How Mobile 5G Could Affect In-Home Broadband
As commercial mobile 5G services arrive in more and more cities around the country, there’s one big question that Americans are asking: Do I really need to pay for my home broadband connection in addition to my phone service?
An increasing number are answering that question with a firm “No.”
According to the Pew Research Center, the percentage of US adults who own a smartphone but who do not pay for a home broadband Internet connection has been slowly rising over the past few years:
Other Wall Street research firms have found some growth in the figure as well. For example, the analysts at New Street Research in a report last year found that roughly 5% of Internet households are currently wireless-only, based on census data and the firm’s proprietary survey. The analysts added that the overall percentage of wireless-only households hasn’t really grown much over the past few years, but that it did spike a bit between 2016 and 2017. The firm attributed that growth in part to T-Mobile’s launch of Binge On video streamingand the subsequent introduction of unlimited wireless data plans across most of the US wireless industry.
Perhaps the newest figures on the topic come from a nationwide survey of around 1,100 respondents distributed by the Wall Street research analysts at Cowen. Their survey, conducted in the second quarter of this year, found that roughly 12% of the customers among Sprint, T-Mobile, Verizon and AT&T do not pay for in-home, wired broadband Internet. That number is a slight decline from the 13% the firm recorded in its first quarter survey.
So will 5G phones entice even more Americans to cancel their wired home Internet service? Some analysts believe so. “We estimate ~5% of wireless subscribers rely solely on mobile broadband today. Moreover, SNL Kagan forecasts this percentage to rise to 13% by 2023,” wrote the analysts at Nomura’s Instinet, a Wall Street research firm, in a recent note to investors. The analysts explained that fixed and mobile 5G services will increasingly appeal to “price-sensitive broadband customers.”
The devil in the details
However, there are plenty of indications that 5G won’t spark a mass migration from wired Internet to wireless, at least not yet. That’s due to a wide range of factors, including the fact that so much stuff is moving online and that 5G providers aren’t really rushing to take over.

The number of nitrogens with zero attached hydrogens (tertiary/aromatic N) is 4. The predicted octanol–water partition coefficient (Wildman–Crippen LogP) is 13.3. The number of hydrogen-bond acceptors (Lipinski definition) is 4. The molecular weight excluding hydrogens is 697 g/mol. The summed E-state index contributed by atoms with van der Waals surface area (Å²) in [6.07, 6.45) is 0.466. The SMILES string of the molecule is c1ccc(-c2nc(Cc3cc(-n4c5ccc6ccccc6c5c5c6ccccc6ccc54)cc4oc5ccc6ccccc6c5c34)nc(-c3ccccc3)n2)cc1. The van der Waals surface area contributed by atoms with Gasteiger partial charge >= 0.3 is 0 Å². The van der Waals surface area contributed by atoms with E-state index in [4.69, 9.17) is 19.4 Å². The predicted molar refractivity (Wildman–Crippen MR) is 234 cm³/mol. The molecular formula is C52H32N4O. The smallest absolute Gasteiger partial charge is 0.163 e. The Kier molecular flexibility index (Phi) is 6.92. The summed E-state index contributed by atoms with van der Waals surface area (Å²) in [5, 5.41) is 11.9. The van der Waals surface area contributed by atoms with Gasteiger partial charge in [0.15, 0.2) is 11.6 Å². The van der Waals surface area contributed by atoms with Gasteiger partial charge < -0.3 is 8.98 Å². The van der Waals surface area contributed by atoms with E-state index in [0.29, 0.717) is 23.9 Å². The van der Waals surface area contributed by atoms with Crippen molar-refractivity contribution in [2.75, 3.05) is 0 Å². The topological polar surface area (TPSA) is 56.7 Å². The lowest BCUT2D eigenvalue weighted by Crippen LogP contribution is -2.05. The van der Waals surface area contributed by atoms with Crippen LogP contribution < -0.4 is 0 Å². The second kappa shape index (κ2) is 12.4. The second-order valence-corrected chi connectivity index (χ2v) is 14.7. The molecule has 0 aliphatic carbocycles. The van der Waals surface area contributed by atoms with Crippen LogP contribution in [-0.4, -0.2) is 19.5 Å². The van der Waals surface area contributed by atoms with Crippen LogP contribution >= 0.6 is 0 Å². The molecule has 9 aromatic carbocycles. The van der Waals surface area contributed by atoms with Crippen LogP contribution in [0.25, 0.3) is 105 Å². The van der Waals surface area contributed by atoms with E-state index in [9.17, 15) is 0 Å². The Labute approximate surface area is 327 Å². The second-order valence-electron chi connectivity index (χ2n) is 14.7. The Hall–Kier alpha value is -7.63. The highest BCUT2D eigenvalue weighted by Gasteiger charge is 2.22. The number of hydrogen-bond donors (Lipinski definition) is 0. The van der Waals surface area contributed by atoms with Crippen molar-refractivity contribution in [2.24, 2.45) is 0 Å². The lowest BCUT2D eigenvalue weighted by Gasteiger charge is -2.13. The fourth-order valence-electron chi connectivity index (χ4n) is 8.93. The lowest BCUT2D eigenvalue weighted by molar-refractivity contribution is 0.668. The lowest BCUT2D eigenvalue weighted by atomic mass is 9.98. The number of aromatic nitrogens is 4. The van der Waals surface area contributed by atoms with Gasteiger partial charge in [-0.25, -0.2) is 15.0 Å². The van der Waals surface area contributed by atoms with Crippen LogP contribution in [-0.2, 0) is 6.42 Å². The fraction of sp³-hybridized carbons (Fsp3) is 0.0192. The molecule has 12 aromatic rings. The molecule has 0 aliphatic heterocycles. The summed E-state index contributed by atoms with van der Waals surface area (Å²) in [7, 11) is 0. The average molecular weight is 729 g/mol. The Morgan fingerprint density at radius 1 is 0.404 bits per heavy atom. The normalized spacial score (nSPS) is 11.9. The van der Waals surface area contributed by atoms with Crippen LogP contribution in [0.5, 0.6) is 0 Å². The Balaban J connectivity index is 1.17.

First, it’s important to point out exactly how much data home Internet customers are actually using, to see if 5G can be used as a substitute. Comcast said in April that its median residential Internet customer now consumes 200GB per month, up 34% from last year. Comcast’s fellow cable company Charter said its own median residential usage is almost exactly the same.
The causes for this growth in home Internet traffic are pretty obvious to anyone who has watched YouTube, Netflix or any other video service on the Internet, particularly on a big-screen TV — these services chew through lots of data. Indeed, according to Cisco, fully 82% of all Internet traffic globally will be video by 2022. The firm said that overall global Internet traffic will increase threefold over the next five years.
Because of those kinds of forecasts, the analysts at New Street Research predicted that the average American household will consume more than 800GB per month by 2023.
That’s a lot of data. And, as it stands now, 5G simply isn’t going to keep pace, mainly because operators don’t really want it to.
Take the example of Verizon, which is lighting up mobile 5G in cities around the country. The operator’s service supports speeds of around 400Mbit/s, but Verizon is capping usage on its first 5G hotspot device at just 50GB per month. After the 50GB cap, customers’ speeds are slowed to 3Mbit/s. That’s important because hotspot gadgets like Verizon’s new Inseego 5G MiFi M1000 could potentially be used by customers as a replacement for their home Internet connection — except Verizon clearly doesn’t want them to do that, as shown by its 50GB cap.
Verizon isn’t alone. Sprint is also capping its 5G hotspot usage at 50GB.
The reason for this is clear. Verizon wants to make sure that customers pay for mobile and home Internet separately. After all, Verizon’s 5G Home service uses fixed 5G technology to beam unlimited, uncapped Internet services at 300Mbit/s into customers’ homes and offices — but that service costs an extra $50 per month for Verizon’s mobile customers.
What’s noteworthy here is that Verizon’s network engineers have clearly stated that Verizon’s mobile 5G service and its 5G Home service use almost exactly the same equipment. The only real difference is the price.
With all this in mind, the analysts at New Street offer a pretty dim outlook on the possibility of mobile 5G replacing in-home, wired Internet connections. The firm predicted that the growth of wireless-only households will slow from 9% in 2018 to just 4% in 2023.
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